Weathering the Storm: 9 Required Advices For Using A Chainsaw To Remove Debris
It’s storm season, as soon as a tornado or hurricane attacks, clean-up will begin.
Usually, storm clean-up involves cooperation from volunteers who supplement the work of experts in getting rid of miles of rubbish. Many are weekend warriors who’ve never tackled such an huge task – and may never have used a chainsaw in such demanding circumstances.
Those brave volunteers need some advice on how one can prepare for, use and keep a chainsaw all through intense storm clean-up efforts.
Jared Abrojena, an Antioch, California-based skilled treeworker and licensed arborist, addresses the topic in layman’s terms. The 2015 ISA Tree Climbing World Champion, Abrojena is an skillful on how to trim as well as chop down trees. He usually shares insights through his personal experience working with a team of arborists to clean up hundreds of dropped trees on the grounds of the Augusta National Golf Club in Georgia, just weeks prior to the 2013 Masters.
Abrojena’s 9 essential strategies – if followed – ensure that the work of brave storm clean-up volunteers is safe and effective. They are:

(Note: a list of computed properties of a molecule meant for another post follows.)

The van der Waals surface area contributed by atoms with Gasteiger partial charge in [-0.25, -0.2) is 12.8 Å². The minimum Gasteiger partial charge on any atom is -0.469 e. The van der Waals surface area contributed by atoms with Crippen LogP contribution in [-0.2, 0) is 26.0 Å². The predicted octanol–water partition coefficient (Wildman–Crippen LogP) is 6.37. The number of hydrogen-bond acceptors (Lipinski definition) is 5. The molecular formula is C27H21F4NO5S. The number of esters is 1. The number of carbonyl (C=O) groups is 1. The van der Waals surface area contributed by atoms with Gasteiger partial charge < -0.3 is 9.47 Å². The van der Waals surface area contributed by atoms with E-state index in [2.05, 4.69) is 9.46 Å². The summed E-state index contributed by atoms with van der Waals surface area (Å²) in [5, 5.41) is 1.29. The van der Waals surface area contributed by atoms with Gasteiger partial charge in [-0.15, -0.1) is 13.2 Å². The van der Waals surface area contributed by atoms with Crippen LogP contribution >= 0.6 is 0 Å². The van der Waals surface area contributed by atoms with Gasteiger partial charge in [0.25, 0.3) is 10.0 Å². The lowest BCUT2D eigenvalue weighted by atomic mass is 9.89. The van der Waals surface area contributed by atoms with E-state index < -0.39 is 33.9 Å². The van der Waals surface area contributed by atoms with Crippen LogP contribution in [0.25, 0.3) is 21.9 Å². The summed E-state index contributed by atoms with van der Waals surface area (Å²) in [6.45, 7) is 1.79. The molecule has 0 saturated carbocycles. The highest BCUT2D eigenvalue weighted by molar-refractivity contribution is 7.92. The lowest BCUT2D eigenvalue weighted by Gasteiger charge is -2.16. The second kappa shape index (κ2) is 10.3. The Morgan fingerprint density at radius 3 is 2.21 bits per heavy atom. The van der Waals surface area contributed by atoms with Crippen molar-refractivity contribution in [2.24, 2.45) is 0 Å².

* Safety measures first. Devote some time to practice before getting started. Make certain to read through the owner’s handbook for the chainsaw you’ll end up using.
* Prepare yourself. This is a catch-all of tips concerning regular chainsaw maintenance and the possession of personal protective equipment (PPE).
* Map it out. Consider the total range of damage, and also preparing a plan for you’ll be able to tackle it. The plan needs to include coordinating with other volunteers, divvying up the work and prioritizing
* Identify your limits. Try not to volunteer for a job you’re unprepared for. There will be plenty of work to go around, therefore just deal with jobs you are comfortable handling.
* Buddy up. No one should cut trees on their own, considering the risk of error or injury. Pair up with another volunteer, yet stay a safe distance apart when operating saws.
* A good start. A chainsaw is best started on the ground, using the chain brake engaged. Don’t “cut” corners throughout intense, fast-paced clean-up efforts.
* The right cut. To obtain the right cut, use careful pruning practices to relieve tension from a branch or tree limb.
* Relax. You are not Superman, and most faults happen once you are exhausted. Take frequent rests and remain replenished with water.
*Pamper your equipment. Ongoing maintenance all through storm clean-up is vital, since you will be pushing your chainsaw hard. Stop often to clean filters and tighten chains.
Interested? Get in touch with Kelsey Walker of Ketchum (404) 879-9294 or firstname.lastname@example.org to learn more and to ask for a customized byliner from Abrojena for your publication.